To say this wasn’t the Boston Red Sox’s year would be an understatement, and Alex Cora knows that.

Boston had a historic run in 2018, winning a franchise-best 108 regular-season games en route to a World Series championship in Cora’s first year. And with essentially the same team returning in 2019, many thought the Red Sox were destined to repeat.

But an Opening Day loss to the Seattle Mariners foreshadowed what was about to come. Boston never really could find a groove, at times looking like the defending World Series champs and other times looking completely lost. Cora said several times his team was consistent at being inconsistent, and an 84-78 record proved that.

But was there ever a time in the season the skipper thought it was time to look toward 2020? Cora revealed to The Athletic’s Jen McCaffrey that there wasn’t just one time, but maybe even a few games the thought crossed his mine.

“Honestly, well there were a few games we did stuff out of the ordinary,” he told McCaffrey. “I told you there were certain games I felt like if we win that game, we take off. The game against the Dodgers on (July 14, a 7-4 loss). We got a man on second, no outs, and we trust that Marco (Hernandez), he’s going to pull the ball. He hits a ground ball to short and Jackie (Bradley Jr.) at second, he gets thrown out. It’s like ‘Ugh. We don’t usually do that.’

“Then we lost two out of three in Baltimore. But then we go to Tampa and win the first two, but the whole freaking mess on the 24th with the changing pitchers. We won two, but that third game kind of took everything out of it. I didn’t notice it (then), but I was out there for 25 minutes. So that was like, ‘That’s weird.’ We beat Tampa two out of three but it didn’t feel that way. Then you get to that Sunday game (against the Yankees on July 28). You (have a chance to) sweep them, but we get beat. And it’s like, ‘Man.’ Last year, we (would have) swept them.”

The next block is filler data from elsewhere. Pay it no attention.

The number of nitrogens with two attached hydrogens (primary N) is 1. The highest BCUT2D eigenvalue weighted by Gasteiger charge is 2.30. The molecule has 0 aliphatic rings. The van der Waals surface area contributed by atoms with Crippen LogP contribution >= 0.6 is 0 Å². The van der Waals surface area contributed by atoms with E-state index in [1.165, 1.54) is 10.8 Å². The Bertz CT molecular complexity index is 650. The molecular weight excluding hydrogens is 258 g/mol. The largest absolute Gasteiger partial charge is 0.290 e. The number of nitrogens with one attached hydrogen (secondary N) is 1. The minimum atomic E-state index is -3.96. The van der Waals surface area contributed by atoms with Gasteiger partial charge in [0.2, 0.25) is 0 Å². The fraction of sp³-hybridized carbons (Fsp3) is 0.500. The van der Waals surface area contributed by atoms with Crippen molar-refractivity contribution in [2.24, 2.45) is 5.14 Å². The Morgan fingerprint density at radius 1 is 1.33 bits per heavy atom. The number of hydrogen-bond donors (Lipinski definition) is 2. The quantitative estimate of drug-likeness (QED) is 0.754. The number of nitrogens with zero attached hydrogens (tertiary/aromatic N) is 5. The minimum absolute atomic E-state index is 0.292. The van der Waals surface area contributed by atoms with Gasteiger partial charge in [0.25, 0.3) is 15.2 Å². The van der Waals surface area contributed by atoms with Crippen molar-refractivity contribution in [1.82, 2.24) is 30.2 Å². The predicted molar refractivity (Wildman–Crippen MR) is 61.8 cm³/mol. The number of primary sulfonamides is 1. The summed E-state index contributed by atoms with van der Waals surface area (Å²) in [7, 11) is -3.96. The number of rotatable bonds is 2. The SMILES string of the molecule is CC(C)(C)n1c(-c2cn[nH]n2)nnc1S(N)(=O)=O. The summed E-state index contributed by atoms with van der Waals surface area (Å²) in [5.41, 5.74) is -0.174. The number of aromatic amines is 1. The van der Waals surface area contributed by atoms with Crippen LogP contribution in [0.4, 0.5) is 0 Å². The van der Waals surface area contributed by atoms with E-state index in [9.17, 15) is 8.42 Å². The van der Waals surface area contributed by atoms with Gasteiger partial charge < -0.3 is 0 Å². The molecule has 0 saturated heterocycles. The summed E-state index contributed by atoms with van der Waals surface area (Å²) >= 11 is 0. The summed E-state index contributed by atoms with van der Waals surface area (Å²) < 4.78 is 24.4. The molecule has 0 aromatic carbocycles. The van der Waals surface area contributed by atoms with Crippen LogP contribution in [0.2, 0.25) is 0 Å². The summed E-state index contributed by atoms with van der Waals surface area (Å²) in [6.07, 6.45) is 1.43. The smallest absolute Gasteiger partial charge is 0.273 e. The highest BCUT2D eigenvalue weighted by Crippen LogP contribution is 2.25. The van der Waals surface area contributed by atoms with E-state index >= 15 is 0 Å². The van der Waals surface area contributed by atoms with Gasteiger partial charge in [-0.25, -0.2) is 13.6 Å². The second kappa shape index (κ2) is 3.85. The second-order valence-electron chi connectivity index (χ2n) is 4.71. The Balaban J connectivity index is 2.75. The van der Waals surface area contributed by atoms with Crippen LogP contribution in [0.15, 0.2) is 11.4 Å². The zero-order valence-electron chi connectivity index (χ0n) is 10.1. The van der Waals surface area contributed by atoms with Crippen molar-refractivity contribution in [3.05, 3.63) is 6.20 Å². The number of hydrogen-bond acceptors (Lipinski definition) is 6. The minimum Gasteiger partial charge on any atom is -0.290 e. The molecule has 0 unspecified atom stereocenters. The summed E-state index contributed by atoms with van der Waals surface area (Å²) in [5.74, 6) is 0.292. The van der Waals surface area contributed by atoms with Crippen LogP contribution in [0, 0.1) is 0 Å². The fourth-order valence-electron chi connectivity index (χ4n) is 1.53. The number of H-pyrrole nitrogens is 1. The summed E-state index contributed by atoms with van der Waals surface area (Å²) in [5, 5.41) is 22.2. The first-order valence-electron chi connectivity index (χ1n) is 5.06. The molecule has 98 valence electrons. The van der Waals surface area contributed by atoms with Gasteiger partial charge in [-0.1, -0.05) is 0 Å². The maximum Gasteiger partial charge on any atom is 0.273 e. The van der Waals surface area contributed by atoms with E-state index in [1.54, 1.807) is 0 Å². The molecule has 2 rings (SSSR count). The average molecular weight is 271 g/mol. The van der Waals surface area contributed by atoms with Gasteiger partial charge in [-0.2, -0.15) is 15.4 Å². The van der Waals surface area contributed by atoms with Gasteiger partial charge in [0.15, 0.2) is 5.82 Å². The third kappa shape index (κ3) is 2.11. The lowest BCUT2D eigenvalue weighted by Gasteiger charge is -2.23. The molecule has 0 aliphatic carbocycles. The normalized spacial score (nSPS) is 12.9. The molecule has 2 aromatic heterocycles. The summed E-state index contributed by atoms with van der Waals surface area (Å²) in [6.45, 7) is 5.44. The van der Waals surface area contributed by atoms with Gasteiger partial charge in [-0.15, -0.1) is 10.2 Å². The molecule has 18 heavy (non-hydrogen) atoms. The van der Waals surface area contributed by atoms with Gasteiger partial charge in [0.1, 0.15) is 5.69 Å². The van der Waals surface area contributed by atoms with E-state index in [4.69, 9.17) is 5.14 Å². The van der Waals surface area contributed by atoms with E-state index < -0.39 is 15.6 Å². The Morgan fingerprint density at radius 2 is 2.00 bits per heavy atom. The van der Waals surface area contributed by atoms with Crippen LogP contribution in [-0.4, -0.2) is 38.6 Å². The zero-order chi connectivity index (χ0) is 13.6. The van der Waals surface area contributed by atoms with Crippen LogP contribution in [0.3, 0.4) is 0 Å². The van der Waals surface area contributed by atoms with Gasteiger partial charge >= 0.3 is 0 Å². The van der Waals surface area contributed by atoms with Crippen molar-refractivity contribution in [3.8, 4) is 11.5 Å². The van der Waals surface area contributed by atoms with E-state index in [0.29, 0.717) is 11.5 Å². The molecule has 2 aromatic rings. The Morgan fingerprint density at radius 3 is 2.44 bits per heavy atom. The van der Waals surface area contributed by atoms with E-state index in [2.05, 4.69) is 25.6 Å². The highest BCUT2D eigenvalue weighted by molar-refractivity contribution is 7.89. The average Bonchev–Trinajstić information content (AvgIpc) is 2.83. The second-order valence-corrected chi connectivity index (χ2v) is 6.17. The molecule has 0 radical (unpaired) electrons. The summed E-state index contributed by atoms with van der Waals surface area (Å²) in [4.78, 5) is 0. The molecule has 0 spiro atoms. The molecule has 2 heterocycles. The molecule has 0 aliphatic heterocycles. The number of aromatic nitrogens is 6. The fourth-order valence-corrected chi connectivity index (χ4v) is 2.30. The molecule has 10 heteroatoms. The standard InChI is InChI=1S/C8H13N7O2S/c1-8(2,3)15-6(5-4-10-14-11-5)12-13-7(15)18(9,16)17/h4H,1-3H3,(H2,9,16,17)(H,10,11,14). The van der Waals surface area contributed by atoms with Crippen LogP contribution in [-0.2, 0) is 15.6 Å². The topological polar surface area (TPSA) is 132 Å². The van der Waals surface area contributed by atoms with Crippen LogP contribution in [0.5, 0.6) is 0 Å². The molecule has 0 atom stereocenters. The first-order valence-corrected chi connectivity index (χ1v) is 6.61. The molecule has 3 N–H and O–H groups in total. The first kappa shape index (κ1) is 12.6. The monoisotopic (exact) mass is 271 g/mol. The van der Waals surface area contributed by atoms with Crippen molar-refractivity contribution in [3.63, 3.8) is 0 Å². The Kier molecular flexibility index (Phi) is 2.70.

Did Cora think it had anything to do with the team not acquiring any help — particularly a closer — at the trade deadline?

“I just feel like we put ourselves in a tough spot,” Cora said. “It’s just one of those that you’re, like, in the middle. You put pressure on ownership and the front office to make the big deal. But right around there, that’s when we (beat New York) three out of four but lose (the finale) on Sunday. We lose on Tuesday. If we won that Sunday, maybe it was different. But we were fighting for the wild card at that point. We were close, but not that close. It wasn’t easy. I think the players understood that. I just think we didn’t play well. There were taxing games around there. If Christian (Vazquez) hits a homer the 30th (with two runners on and two outs in the ninth inning of a 6-5 loss to Tampa), then boom, maybe it’s different. But I don’t think it was making a trade or not. It was about us playing and (it) just didn’t happen.”

Boston now focuses on what likely is to be a busy offseason with names like Mitch Moreland, Rick Porcello and Brock Holt all becoming free agents, while J.D. Martinez can opt-out of his current contract and test the free-agent market. Only time will tell where these players end up and how the Red Sox handle 2020 in order to get back to the postseason.

Click here to read McCaffrey’s full conversation with Cora >>>

Thumbnail photo via Reinhold Matay/USA TODAY Sports Images